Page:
ILNews

Justices: MySpace use not harassment

Michael W. Hoskins
January 1, 2008
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A teenager's use of the social networking site MySpace.com didn't rise to the level of harassment because her expletive-laden postings criticizing her principal about school policy weren't available to everyone online, the Indiana Supreme Court has ruled.

In a unanimous ruling late Tuesday afternoon, the state's five justices agreed to reverse a lower court's decision in A.B. v. State of Indiana, No. 67S01-0709-JV-373.

While the case presented justices with a chance to explore free speech rights as they pertain to online activity in the 21st century - largely whether online postings at a social networking site are considered protected speech - the court sidestepped that underlying issue by the fact that the MySpace.com site used in this case wasn't completely open to public viewing.

The case stems from a February 2006 incident involving Greencastle Middle School and its principal, Shawn Gobert. He discovered a MySpace page online supposedly created by him, but since it was set to "private" and only designated "friends" could see or post comments, Gobert obtained another student's information and was able to log on to read the posts.

A 14-year-old referred to in court documents as A.B. hadn't created the page, but she'd posted derogatory comments online concerning the school's policy on body piercing. Another post read, "die ... Gobert ... die." She also created a separate publicly accessible page on MySpace with a profane name.

The state filed a delinquency petition and alleged the juvenile's acts would have amounted to harassment, identity deception, and identity theft, if committed by an adult. Most charges were dropped, but the juvenile court determined A.B. was a delinquent child and placed her on nine months of probation, ruling that the comments alone were obscene.

In April 2007, the Indiana Court of Appeals ordered the lower court to set aside its penalty against A.B. because it said Putnam Circuit Judge Matthew Headley's decision had violated the girl's free-speech rights. The Supreme Court disagreed with that rationale and instead overruled the trial court because it found the state had failed to prove that the girl's post constituted harassment.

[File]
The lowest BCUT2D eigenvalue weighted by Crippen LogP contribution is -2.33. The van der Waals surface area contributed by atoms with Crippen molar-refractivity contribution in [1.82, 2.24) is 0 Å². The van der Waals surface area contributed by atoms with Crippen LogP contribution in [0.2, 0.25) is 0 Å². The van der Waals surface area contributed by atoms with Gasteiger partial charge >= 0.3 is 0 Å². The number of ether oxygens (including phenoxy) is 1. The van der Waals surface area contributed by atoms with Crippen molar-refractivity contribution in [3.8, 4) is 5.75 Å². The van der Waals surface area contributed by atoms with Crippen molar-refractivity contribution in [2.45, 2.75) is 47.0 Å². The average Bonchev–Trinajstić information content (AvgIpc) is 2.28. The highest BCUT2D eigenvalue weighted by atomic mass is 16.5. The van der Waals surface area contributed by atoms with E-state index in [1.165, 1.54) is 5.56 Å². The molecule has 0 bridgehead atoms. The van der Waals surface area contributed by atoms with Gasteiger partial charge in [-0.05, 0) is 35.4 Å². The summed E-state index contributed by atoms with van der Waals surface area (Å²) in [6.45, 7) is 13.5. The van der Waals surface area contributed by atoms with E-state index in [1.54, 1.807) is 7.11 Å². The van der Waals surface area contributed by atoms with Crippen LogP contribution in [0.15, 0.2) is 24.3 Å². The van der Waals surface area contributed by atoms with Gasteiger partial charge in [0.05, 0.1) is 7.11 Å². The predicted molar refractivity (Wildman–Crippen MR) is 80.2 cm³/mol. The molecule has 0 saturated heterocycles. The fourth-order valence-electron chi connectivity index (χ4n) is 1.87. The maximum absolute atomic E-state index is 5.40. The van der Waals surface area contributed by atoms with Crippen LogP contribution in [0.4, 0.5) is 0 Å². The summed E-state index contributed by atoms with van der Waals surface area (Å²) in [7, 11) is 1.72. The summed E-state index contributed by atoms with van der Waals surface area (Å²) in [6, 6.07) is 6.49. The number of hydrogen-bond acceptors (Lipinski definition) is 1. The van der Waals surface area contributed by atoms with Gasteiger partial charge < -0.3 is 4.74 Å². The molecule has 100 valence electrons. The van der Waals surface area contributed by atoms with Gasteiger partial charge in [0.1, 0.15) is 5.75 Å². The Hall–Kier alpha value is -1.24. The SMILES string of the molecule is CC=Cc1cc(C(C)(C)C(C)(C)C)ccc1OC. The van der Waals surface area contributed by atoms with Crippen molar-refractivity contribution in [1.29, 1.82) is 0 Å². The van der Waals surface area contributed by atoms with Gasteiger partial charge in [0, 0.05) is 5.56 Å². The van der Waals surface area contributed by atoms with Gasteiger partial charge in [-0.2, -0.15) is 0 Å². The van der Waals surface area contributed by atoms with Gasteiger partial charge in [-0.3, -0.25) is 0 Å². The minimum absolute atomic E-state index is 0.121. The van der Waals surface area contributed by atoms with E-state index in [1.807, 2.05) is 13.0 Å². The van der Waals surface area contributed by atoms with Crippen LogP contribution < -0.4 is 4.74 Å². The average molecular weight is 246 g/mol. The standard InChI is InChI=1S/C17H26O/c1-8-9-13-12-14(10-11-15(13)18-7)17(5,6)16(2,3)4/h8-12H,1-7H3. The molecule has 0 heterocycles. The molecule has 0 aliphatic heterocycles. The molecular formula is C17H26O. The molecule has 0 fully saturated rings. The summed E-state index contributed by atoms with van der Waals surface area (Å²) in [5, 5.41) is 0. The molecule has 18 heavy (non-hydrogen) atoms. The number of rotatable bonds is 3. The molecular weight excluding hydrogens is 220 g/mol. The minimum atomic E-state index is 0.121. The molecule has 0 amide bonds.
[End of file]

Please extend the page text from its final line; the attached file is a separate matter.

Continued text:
Analyzing the difference between "public" and "private" pages on MySpace, the court determined that the postings on this "private" page were not intended to be viewed by Gobert. Another posting on a public "group" page, though, indicates A.B.'s "legitimate communication of her anger and criticism of the disciplinary action of Mr. Gobert and the Greencastle Middle School against her friend, the creator of the private profile," the opinion stated. The court determined that it also made the state unable to prove its case that her posting included an "intent to harass, annoy, or alarm another person but with no intent of legitimate communication," as required by statute.

"We also observe that it is even more plausible that A.B., then 14-years-old, merely intended to amuse and gain approval or notoriety from her friends, and/or to generally vent anger for her personal grievances," Justice Brent Dickson wrote. "We find no evidence or reasonable inferences sufficient to prove A.B., in making the MySpace statements with which she was charged, did so with the requisite statutory intent."

An interesting element of the ruling also included a comment at the beginning that pointed out how little evidence was presented about the operation and use of MySpace.com. The court noted that a judicial canon prohibits judges from independently investigating facts of a case and requires them to only look at the evidence presented.